women with blocked or damaged tubes, IVF is a better treatment. However, if your
fallopian tubes are swollen and full of fluid, having surgery to repair damaged tubes
before having IVF can double your chance of having a baby.
If you have endometriosis, surgery to remove damaged tissue around your ovaries and
womb may help you get pregnant. In endometriosis, cells from the lining of the womb
(the endometrium) grow outside your womb. This can cause scarring and damage. If
you have surgery for endometriosis, the surgeon will take away any damaged tissue
that may be preventing you from getting pregnant.
About 1 in 4 women who have surgery for endometriosis go on to have a baby. Thiscompares to about 1 in 5 women who don’t have their endometriosis removed.
All surgery has risks, for example, of having a reaction to the anaesthetic or getting aninfection. But these operations are all quite low risk.
High-tech treatments
In-vitro fertilisation (IVF) is the most common form of high-tech fertility treatment. It’s
a very demanding treatment and can have major side effects, especially for the woman.
You need to think carefully before you go ahead. It may help to talk to a counsellor first.
Doctors normally suggest IVF when other treatments haven't worked. IVF can helpcouples with fertility problems caused by lots of things, including problems ovulating,blocked tubes, endometriosis and some sperm problems. There’s not enough researchto show whether or not it works for couples with unexplained fertility problems, althoughit is sometimes tried.
In IVF, scientists mix the man's sperm with the woman's eggs in a laboratory. The spermare allowed to join with the eggs. Doctors then put back the fertilised eggs (now calledembryos) into the woman's womb so that they can grow.
BMJ Publishing Group Limited 2011. All rights reserved.
Fertility problems: what treatments work?
National figures show that infertile couples who have IVF have about a 1 in 5 chance ofhaving a baby after one attempt. But we don't know how many of these women mighthave had a baby without IVF. Remember that this figure is an average and your individualchances will depend on the clinic where you are having treatment. The chances of itworking are much better if the woman is aged under 35. Ask your doctor how well IVFworks for couples with your particular fertility problem, in your age group, at this clinic.
There are some variations on IVF. ICSI (intracytoplasmic sperm injection) is a treatment
where doctors choose a healthy sperm from the man and inject it directly into the woman’s
egg to fertilise it. Then the fertilised egg is put back into the woman’s womb, as with IVF.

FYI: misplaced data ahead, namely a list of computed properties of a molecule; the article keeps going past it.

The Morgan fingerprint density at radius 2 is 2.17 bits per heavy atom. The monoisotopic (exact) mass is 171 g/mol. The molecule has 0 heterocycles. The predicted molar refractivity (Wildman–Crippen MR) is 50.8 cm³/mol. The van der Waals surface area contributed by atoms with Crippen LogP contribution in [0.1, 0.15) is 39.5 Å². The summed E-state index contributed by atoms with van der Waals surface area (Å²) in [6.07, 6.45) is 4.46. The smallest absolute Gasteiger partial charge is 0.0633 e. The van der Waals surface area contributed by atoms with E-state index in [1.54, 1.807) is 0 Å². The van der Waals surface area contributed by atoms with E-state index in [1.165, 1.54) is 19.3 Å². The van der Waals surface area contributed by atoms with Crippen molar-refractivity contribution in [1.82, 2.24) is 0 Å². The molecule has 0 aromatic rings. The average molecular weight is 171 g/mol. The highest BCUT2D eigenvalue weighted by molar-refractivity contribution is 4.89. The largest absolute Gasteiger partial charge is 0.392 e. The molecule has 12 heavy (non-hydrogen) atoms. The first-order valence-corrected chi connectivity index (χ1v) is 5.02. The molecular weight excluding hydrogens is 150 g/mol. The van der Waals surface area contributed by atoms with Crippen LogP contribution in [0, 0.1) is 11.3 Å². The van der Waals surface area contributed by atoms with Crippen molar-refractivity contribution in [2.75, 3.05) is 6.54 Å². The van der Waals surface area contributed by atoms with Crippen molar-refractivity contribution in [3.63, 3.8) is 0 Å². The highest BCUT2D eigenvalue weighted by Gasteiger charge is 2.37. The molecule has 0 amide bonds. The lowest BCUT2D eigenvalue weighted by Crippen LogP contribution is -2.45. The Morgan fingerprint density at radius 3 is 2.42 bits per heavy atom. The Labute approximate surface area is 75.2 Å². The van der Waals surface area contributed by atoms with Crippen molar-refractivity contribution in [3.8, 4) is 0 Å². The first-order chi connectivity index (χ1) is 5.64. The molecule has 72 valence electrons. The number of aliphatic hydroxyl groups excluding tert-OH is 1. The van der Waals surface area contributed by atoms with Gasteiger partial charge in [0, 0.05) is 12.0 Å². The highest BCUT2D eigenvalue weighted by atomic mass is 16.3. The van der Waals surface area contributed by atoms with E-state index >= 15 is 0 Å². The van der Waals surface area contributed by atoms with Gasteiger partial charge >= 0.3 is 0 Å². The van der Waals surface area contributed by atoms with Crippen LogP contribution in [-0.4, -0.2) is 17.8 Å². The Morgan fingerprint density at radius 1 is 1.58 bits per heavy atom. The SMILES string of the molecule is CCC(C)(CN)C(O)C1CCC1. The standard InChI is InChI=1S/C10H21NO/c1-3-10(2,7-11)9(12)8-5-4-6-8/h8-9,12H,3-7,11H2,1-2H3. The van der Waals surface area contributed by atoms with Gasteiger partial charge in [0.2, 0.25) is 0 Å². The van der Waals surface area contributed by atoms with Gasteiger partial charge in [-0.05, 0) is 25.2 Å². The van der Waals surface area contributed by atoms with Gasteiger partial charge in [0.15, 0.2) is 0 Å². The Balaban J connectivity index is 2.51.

ICSI sometimes works when IVF has been tried and has not worked.
GIFT stands for gamete intrafallopian transfer. Doctors put the egg and sperm mix into
one of the woman's fallopian tubes, instead of waiting for them to fertilise in the laboratory.
They do this by making a small cut in her abdomen, using a special camera called a
laparoscope. The sperm fertilises the egg naturally in the woman's fallopian tube.
Before having these treatments, the woman will need to take hormone injections to controlher ovulation. So she may get the side effects listed above. About 1 in 50 women whohave IVF have serious problems that can affect their heart and circulation, lungs, liver,or kidneys. Sometimes this is dangerous and you may need to go to the hospital.
If you get pregnant, you may have more than one baby after IVF, because clinics oftenput more than one embryo into the womb, to give a bigger chance of success. Talk toyour doctor about how many embryos will be put into your womb.
Children born after IVF are more likely to be born premature and to weigh less at birth.
But this is probably due to the greater number of multiple pregnancies and the older ageof women having IVF, rather than due to the IVF itself. There is no evidence that babiesborn after IVF are more likely than average to be born with birth defects.
If you're thinking about trying ICSI, you should talk to your doctor about the possible risksto your baby. These risks are not certain. But there is some evidence that children bornas a result of ICSI are more likely to have serious physical and mental problems.
What will happen?
What you decide to do about your fertility problems is a very personal matter. It willdepend on how important it is for you to have a child using your own eggs and sperm.
Some couples are prepared to have far more tests and treatment than others.
Even without treatment, some couples go on to conceive. Every month, about 1 or 2 inevery 100 couples with fertility problems become pregnant without any medical treatment.
If you have treatment, your chances of success will depend on several things: BMJ Publishing Group Limited 2011. All rights reserved.
Fertility problems: what treatments work?
Before you make decisions, it’s useful to think what sorts of treatment you would beprepared to try, if the first one doesn’t work. How long will you try for? You and your partner may want to consider other options if treatments don’t work, suchas donor eggs or donor sperm, or adoption. Discussing how you feel about these optionswith your partner will help you prepare for whatever happens in the months to come.
Your fertility clinic should be able to give you more information about these options. Bearin mind that tests and treatments for infertility can be a strain, physically, emotionally,and sometimes financially.
Where to get more help
The National Institute for Health and Clinical Excellence (NICE) has produced informationabout the types of fertility treatment couples can expect to be offered, which is availableon its website (http://guidance.nice.org.uk/CG11/publicinfo/pdf/English).
This information is aimed at a UK patient audience. This information however does not replace medical advice.
If you have a medical problem please see your doctor. for this content.
BMJ Publishing Group Limited 2011. All rights reserved.
Last published: Aug 17, 2011

Source: http://patienthandout.ca/uploads/2/8/4/5/2845522/infertility.pdf